- Associated Press - Friday, April 22, 2016

The U.S. Soccer Federation has sought to clarify some of the claims made in a federal wage discrimination complaint filed by members of the World Cup-winning U.S. women’s national team.

But the attorney representing the players says the federation is not clarifying the numbers, it’s distorting them.

The USSF said that as of Wednesday it had still not received the complaint filed by five players last month with the Equal Employment Opportunity Commission. The complaint alleges women’s team players in some cases earn as much as four times less than their counterparts on the men’s national team.

U.S. Soccer maintains that the characterization is misleading because the men and women are paid differently under collective bargaining agreements and because the complaint’s allegation that the women generate more revenue is based on figures from last year, when the team won the World Cup and went on a victory tour.

The EEOC complaint comes after U.S. Soccer filed a lawsuit against the players’ union seeking to spell out terms of their CBA. The federation claims that a memorandum of understanding between the two sides doesn’t expire until the end of the year, while the union claims it has already expired.

The ongoing dispute leaves open the possibility of a strike or other labor action as the women’s team prepares for the Rio Olympics.

Over the past four years, 14 women were among the federation’s 25 top-paid players, and they averaged $695,269 in pay - compared to an average of $710,775 for the men, according to figures first reported by ESPNW.com.

U.S. Soccer also confirmed Thursday that of the players who made more than $1 million between 2008 and 2015, six were men and six were women. Those men averaged $1.4 million and the women averaged $1.2. But the disparity grows greater when comparing those who make less than the top players. The male player at No. 25 on the list made $580,000, whereas the similarly ranked woman made $341,000, according to a New York Times look at the numbers.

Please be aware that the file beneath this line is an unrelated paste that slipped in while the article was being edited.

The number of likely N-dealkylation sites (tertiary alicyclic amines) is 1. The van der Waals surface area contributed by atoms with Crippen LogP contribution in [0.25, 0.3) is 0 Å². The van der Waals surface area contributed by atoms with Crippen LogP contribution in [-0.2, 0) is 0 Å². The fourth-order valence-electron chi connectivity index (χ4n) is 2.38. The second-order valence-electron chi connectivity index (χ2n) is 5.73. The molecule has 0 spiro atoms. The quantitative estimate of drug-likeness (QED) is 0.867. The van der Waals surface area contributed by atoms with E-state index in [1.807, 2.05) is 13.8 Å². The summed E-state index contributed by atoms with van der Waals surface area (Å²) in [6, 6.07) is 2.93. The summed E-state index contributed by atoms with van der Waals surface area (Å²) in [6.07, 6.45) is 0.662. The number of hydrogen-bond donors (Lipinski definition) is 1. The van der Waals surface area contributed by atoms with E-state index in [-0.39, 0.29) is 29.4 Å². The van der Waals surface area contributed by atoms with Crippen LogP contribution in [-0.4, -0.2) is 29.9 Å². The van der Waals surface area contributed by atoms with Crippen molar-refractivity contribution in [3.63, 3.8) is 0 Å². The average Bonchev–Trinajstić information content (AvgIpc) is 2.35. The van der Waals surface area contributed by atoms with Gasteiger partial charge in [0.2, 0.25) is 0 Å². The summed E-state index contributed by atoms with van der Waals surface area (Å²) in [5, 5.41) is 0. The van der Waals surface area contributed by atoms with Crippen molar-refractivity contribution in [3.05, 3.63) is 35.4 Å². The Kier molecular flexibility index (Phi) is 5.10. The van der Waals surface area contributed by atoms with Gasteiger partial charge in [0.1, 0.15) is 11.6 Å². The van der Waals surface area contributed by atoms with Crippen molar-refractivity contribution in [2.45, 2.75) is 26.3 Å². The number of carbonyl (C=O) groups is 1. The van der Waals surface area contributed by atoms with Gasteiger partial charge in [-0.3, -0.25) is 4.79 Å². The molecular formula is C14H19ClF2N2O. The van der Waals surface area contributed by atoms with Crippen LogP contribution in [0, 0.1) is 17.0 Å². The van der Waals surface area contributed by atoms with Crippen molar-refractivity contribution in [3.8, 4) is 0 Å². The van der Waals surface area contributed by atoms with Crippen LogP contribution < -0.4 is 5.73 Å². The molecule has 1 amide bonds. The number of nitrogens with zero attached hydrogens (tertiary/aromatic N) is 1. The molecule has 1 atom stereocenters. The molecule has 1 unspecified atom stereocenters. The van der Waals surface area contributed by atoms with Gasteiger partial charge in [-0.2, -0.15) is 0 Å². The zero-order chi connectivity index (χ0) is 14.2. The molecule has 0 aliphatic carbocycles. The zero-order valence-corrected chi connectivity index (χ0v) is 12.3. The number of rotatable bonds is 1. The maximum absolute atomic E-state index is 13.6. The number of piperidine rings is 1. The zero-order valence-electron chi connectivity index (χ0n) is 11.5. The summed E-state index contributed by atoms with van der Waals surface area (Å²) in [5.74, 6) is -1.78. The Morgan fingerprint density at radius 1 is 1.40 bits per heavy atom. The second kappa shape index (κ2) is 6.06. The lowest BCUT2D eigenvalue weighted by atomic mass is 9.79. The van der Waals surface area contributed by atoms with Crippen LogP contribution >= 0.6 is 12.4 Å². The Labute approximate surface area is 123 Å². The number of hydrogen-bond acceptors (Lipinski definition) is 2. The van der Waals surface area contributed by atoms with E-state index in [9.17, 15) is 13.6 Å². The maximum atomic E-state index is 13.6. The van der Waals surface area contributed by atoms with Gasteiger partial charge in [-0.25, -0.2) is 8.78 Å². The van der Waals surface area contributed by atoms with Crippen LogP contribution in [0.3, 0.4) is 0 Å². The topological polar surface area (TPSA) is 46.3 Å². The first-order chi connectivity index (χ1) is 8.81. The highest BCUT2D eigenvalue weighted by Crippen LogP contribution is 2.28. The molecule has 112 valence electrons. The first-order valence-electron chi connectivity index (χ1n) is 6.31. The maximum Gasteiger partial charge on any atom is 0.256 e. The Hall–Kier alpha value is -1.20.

Differences also came in bonus pay and other compensation, like per diems. For example, men’s national team players are paid a $75 per diem for international matches, while the women are paid $60. Sponsor appearances are worth $3,750 apiece for the men, and $3,000 for the women.

Jeffrey Kessler, an attorney for the players, said the U.S. Soccer stance is simply spin.

“The facts are very, very simple,” Kessler said. “If a woman on the national team plays a game and a man on the national team plays a game, the amount - for just showing up - is always more for the man than it is for the women. Always. Every single time.”

Part of that disparity comes from the fact that the players are paid under different terms.

The women are paid salaries - they earn a biweekly paycheck from U.S. Soccer - with base pay of $72,000 for most players, and bonuses based on game appearances and wins. The women also earn a separate salary for play in the National Women’s Soccer League, as well as certain benefits the men don’t earn.

The men are paid on a pay-to-play basis for appearances with the national team. Because of the way the contract is structured, the men have the opportunity to make more per game because of bonuses. The women played additional victory tour matches following the World Cup last year.

The EEOC complaint claims that the women have the opportunity to boost their base salary to $99,000 if they win 20 friendlies in a year. The men are paid $5,000 for each appearance, with additional bonuses for wins and opponent ranking, bringing the potential to earn $263,320 for the same number of friendlies, it says.

“They are comparing men, who player fewer games and have a much lower level of success, and those men still earned more than women but not that much. If you compare men who play the same number of games and have the same success, they would earn 40 percent or more than the women. Those are the numbers, period,” Kessler said.

The conversation about wage disparity inevitably includes revenue. The EEOC filing claims the women made more money than the men’s team last year, which is accurate according to USSF figures. The women generated an estimated $17.7 million in the last fiscal year, for a $6.6 million profit after expenses. The men generated just under $2 million in profit.

But last year was a World Cup year for the women. The men’s World Cup was played the previous year. The women are projected to make more of a profit this year with an Olympic appearance. The senior men’s team cannot play in the Olympics.

While the two sides disagree in many instances, U.S. Soccer President Sunil Gulati said U.S. Soccer is committed to a fair deal.


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